Other People’s Opinions

Worried about what people think of you? I used to obsess. And I wanted to stop obsessing. It never felt good to do so and it never helped me in anyway.

Here’s what I wish I had known earlier about other people’s opinions so that you can obsess less and actually feel positive about other people’s opinions. What? Yes, you can feel good about whatever feedback or criticism comes your way.

The biggest falsehood that we are taught, usually by our family and friends, is that we shouldn’t care about other people’s opinions. And while their advice is well intended, it 100% doesn’t work.

Why? Because we’re human. Humans have evolved to care about what other people think because it’s what allows for friendship and community. It’s human and trying not care goes against our natural instinct. So, you’re left with a strategy that will fail you all the time.

Accepting the fact that we care about what others think of us cuts the misery (and time obsessing about it) in half. It’s true. Think of the last feedback you received, good or bad, and admit you cared about what they said. And feel the tension automatically release from your body.

It’s okay to care about other people’s opinions. In fact, it’s what makes you human.

Feeling good about what other’s say about you requires establishing a mind boundary. And if you’ve never heard of one, you’re not alone. Again, we’re not taught how our minds work in relations to interacting with others. And then how to set boundaries around it.

A mind boundary is like lot a body boundary meaning your body is physically separate from another. The entity of our skin keeps us separate and the mind is even more protected by our skull, fluid and our skin. The physical separation denotes a real boundary.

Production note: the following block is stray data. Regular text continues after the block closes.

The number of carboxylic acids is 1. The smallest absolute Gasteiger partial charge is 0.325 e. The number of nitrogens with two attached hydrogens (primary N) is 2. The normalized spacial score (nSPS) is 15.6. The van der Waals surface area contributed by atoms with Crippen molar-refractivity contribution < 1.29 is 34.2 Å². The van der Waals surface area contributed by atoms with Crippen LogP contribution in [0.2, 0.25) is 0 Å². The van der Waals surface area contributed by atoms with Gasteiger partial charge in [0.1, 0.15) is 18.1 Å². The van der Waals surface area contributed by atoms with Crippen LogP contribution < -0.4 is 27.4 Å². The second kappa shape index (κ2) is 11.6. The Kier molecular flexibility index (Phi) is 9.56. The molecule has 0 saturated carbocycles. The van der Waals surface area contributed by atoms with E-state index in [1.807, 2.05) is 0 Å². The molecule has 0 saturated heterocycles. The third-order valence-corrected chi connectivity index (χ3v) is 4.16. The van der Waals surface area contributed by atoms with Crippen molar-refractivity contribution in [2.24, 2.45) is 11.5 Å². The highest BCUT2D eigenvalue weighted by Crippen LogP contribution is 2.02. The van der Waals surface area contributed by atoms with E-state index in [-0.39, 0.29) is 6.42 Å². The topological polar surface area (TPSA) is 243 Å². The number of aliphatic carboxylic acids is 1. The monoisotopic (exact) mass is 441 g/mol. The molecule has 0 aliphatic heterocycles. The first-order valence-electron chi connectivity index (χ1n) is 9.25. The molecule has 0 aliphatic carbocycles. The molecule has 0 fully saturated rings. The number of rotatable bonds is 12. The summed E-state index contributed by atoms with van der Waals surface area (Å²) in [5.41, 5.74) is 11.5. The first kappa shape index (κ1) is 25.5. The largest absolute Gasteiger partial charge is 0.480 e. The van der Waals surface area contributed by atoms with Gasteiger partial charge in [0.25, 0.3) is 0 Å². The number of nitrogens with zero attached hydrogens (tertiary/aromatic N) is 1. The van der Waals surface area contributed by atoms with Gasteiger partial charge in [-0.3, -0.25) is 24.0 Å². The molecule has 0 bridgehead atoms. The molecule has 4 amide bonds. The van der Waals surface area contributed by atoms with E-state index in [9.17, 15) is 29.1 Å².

But we can’t see a mind boundary like a body boundary. And when we don’t create one in our head, we can take what people say about us personally to the point that it dictates how we think and feel about ourselves.

When we establish a mind boundary we still understand that what someone says influences us (because we care) but it doesn’t erode our sense of self-worth. So, how do we establish this when we haven’t been taught this?

The mind boundary involves seeing each other’s minds as two separate operating machines.

When someone tells you that they don’t agree with you, their opinion comes from the inner workings of their own mind and NOT from what you said. Their opinions are influenced by a lot of factors from their life that lead them to have that opinion, not from what you said.

Other people’s opinions have nothing to do with you.

When someone tells you that you look amazing today, their opinion also comes from the inner workings of their own mind. Not from how you look or act.

And how you think and what opinions you have come from the inner workings of your mind. They are not caused by how someone else looks, acts or speaks. You own your opinion just like the other person.

Knowing the other person owns their opinion helps take the sting out of criticism. And as you hear other people’s opinions practicing the mind boundary, you’ll feel better about them because you’ll begin to understand the person and where they’re coming from (literally their own mind).